Travis Ishikawa sent the Giants to the World Series tonight when he connected for a walk-off three-run home run off Cardinals right-hander Michael Wacha in the bottom of the ninth inning. Come on, you know you want to see it again:

Ishikawa is the sixth player hit a pennant-clinching walk-off home run, fittingly joining Bobby Thomson (1951), as well as Hank Aaron (1957), Chris Chambliss (1976), Aaron Boone (2003), and Magglio Ordonez (2006).

[nbcsports_video src= width=620 height=348]

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Jeremy Guthrie wore an Orioles-dissin’ shirt last night. It didn’t go over well.

Originally posted on HardballTalk:

Jeremy Guthrie allowed one run over five innings and his team won the game, putting them one win away from the World Series. Then, in the postgame presser, he wore this t-shirt:

A scan of Orioles Twitter — yeah, that’s a thing — reveals that this did not go over all that well. Afterwards Guthrie apologized.

But really, like the Jarrod Dyson quote the other day, the Orioles haven’t exactly done anything to disprove the premise of the taunt.

(via Fox)

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Video: Kolten Wong sends Cardinals to NLCS Game 2 win with a walk-off home run

Originally posted on HardballTalk:

Second baseman Kolten Wong ended a back-and-forth night between the Cardinals and Giants in Game 2 of the NLCS, sending the series into a 1-1 tie with a walk-off home run to lead off the bottom of the ninth inning against reliever Sergio Romo.

It’s Wong’s second home run of the post-season. He had previously hit a two-run home run in the seventh inning of Game 3 of the NLDS against the Dodgers, which proved to be the deciding factor in the Cardinals’ win.

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There’s a report that the Dodgers are shopping Yasiel Puig. It makes no sense.

Originally posted on HardballTalk:

We tend to avoid highlighting dubious rumors around these parts, but since this is the first dubious rumor of the (for most teams) offseason, let’s use it to get our offseason debunking skills back into game shape, shall we?

So I saw this last night, from a sports anchor at WBBM radio in Chicago, George Ofman:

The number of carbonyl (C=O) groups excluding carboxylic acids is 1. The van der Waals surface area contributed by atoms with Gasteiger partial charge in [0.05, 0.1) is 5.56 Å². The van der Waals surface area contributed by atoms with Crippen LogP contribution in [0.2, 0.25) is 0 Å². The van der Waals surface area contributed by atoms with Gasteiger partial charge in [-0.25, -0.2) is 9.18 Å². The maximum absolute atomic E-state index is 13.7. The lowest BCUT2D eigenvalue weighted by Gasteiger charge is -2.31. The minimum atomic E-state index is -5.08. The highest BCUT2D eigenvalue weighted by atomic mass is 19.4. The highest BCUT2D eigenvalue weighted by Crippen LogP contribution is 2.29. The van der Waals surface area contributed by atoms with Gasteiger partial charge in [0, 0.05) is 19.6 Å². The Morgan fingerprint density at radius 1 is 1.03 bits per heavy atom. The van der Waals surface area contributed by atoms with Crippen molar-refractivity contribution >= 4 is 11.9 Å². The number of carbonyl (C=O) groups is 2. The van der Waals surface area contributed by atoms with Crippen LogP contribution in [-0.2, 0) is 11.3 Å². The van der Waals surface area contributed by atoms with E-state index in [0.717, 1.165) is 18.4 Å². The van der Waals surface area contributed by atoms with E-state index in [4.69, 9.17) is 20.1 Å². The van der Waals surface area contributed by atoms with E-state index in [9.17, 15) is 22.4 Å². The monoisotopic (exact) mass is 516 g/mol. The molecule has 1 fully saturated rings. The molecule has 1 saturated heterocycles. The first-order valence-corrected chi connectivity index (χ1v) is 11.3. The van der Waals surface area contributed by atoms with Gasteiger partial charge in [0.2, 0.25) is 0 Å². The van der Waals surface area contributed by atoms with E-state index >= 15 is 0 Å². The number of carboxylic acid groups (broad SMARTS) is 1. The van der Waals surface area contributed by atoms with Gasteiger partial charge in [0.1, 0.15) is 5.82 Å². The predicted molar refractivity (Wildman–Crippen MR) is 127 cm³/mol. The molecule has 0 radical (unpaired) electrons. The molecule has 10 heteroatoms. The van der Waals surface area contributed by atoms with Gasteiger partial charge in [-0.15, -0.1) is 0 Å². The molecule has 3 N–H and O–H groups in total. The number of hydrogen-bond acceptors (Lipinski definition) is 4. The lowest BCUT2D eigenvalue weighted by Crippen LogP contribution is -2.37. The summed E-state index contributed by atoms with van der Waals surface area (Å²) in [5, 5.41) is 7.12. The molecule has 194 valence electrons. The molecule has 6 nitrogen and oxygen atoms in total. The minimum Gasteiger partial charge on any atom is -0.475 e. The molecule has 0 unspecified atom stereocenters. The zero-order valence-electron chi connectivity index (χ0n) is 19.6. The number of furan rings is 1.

With the caveat that, sure, I suppose weirder things have happened, this makes no damn sense. Partially because Puig, his NLDS Game 4 benching aside, is still the Dodgers best every day player and the most versatile member of an outfield that needs to be made-over to some degree, making him far less expendable than, say, Andre Ethier or Carl Crawford. Partially because he’s a pretty marketable face which Dodgers’ ownership…

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Matt Carpenter homers to put Cardinals in front in NLDS Game 3 vs. Dodgers

Originally posted on HardballTalk:

Matt Carpenter continues to do it all for St. Louis.

Carpenter just hit a leadoff homer against Hyun-Jin Ryu in the bottom of the third inning to give the Cardinals an early 1-0 lead over the Dodgers in Game 3 of the NLDS. He has now homered in three straight games to begin the postseason. Albert Pujols (2004) is the only other player in franchise history to homer in three straight postseason games.

Carpenter hit eight home runs in 159 games during the regular season, with only two of them coming against southpaws. All three of his home runs this postseason have been against lefties. As for Ryu, he gave up just one home run to a left-handed batter during the regular season.

John Lackey pitched out of some trouble in the first and second innings, but he’ll carry a 1-0 lead into the top of the fourth inning at…